Multipurpose Internet Mail Extensions (MIME) is an Internet standard that extends the format of email to support:
- Text in character sets other than ASCII
- Non-text attachments: audio, video, images, application programs etc.
- Message bodies with multiple parts
- Header information in non-ASCII character sets
Virtually all human-written Internet email and a fairly large proportion of automated email is transmitted via SMTP in MIME format.
MIME is specified in six linked RFC memoranda: RFC 2045, RFC 2046, RFC 2047, RFC 4288, RFC 4289 and RFC 2049; with the integration with SMTP email specified in detail in RFC 1521 and RFC 1522.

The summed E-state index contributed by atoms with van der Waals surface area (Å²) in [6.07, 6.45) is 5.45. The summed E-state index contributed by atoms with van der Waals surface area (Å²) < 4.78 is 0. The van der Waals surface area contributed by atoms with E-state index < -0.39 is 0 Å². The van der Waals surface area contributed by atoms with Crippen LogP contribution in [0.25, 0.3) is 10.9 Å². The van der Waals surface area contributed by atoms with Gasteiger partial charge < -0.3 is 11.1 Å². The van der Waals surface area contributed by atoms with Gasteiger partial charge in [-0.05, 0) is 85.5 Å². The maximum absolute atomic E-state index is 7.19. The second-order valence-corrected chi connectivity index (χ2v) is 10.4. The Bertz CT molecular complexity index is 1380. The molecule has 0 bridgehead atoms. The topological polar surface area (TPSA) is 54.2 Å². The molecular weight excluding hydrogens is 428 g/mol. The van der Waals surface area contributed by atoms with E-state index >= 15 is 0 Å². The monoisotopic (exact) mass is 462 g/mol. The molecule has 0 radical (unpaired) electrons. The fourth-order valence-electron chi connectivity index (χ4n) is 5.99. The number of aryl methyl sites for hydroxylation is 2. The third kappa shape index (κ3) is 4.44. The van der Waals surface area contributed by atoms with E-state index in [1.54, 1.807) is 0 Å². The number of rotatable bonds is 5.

Although MIME was designed mainly for SMTP, the content types defined by MIME standards are also of importance in communication protocols outside of email, such as HTTP for the World Wide Web. Servers insert the MIME header at the beginning of any Web transmission. Clients use this content type or media type header to select an appropriate viewer application for the type of data the header indicates. Some of these viewers are built into the Web client or browser (for example, almost all browsers come with GIF and JPEG image viewers as well as the ability to handle HTML files).